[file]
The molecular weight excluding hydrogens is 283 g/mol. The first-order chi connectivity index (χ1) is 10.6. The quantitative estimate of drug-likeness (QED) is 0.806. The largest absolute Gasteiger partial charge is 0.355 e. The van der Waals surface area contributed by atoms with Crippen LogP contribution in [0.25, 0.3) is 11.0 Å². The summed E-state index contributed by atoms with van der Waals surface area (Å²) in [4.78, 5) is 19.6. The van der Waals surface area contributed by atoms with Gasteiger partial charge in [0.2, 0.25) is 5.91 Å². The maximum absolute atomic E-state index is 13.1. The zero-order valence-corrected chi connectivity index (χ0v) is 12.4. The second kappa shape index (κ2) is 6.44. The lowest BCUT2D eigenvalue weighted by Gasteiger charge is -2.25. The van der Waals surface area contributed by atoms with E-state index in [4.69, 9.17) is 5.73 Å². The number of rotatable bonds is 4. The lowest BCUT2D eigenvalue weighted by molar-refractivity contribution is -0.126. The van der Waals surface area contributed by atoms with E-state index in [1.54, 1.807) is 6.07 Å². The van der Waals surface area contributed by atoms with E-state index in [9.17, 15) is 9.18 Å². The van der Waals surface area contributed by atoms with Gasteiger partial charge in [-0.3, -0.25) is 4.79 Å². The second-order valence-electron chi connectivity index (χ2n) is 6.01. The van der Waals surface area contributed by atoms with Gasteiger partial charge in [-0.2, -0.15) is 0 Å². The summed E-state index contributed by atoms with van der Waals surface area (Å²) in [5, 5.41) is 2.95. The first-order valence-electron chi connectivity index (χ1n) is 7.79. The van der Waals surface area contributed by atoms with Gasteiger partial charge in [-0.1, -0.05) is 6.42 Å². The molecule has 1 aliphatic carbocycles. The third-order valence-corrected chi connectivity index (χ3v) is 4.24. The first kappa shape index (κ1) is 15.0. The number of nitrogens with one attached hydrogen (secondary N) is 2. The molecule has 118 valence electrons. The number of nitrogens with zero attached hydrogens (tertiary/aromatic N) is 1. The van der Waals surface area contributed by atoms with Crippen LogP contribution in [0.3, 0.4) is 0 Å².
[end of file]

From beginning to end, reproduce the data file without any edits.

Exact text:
The molecular weight excluding hydrogens is 283 g/mol. The first-order chi connectivity index (χ1) is 10.6. The quantitative estimate of drug-likeness (QED) is 0.806. The largest absolute Gasteiger partial charge is 0.355 e. The van der Waals surface area contributed by atoms with Crippen LogP contribution in [0.25, 0.3) is 11.0 Å². The summed E-state index contributed by atoms with van der Waals surface area (Å²) in [4.78, 5) is 19.6. The van der Waals surface area contributed by atoms with Gasteiger partial charge in [0.2, 0.25) is 5.91 Å². The maximum absolute atomic E-state index is 13.1. The zero-order valence-corrected chi connectivity index (χ0v) is 12.4. The second kappa shape index (κ2) is 6.44. The lowest BCUT2D eigenvalue weighted by Gasteiger charge is -2.25. The van der Waals surface area contributed by atoms with E-state index in [4.69, 9.17) is 5.73 Å². The number of rotatable bonds is 4. The lowest BCUT2D eigenvalue weighted by molar-refractivity contribution is -0.126. The van der Waals surface area contributed by atoms with E-state index in [1.54, 1.807) is 6.07 Å². The van der Waals surface area contributed by atoms with E-state index in [9.17, 15) is 9.18 Å². The van der Waals surface area contributed by atoms with Gasteiger partial charge in [-0.3, -0.25) is 4.79 Å². The second-order valence-electron chi connectivity index (χ2n) is 6.01. The van der Waals surface area contributed by atoms with Gasteiger partial charge in [-0.2, -0.15) is 0 Å². The summed E-state index contributed by atoms with van der Waals surface area (Å²) in [5, 5.41) is 2.95. The first-order valence-electron chi connectivity index (χ1n) is 7.79. The van der Waals surface area contributed by atoms with Gasteiger partial charge in [-0.1, -0.05) is 6.42 Å². The molecule has 1 aliphatic carbocycles. The third-order valence-corrected chi connectivity index (χ3v) is 4.24. The first kappa shape index (κ1) is 15.0. The number of nitrogens with one attached hydrogen (secondary N) is 2. The molecule has 118 valence electrons. The number of nitrogens with zero attached hydrogens (tertiary/aromatic N) is 1. The van der Waals surface area contributed by atoms with Crippen LogP contribution in [0.3, 0.4) is 0 Å².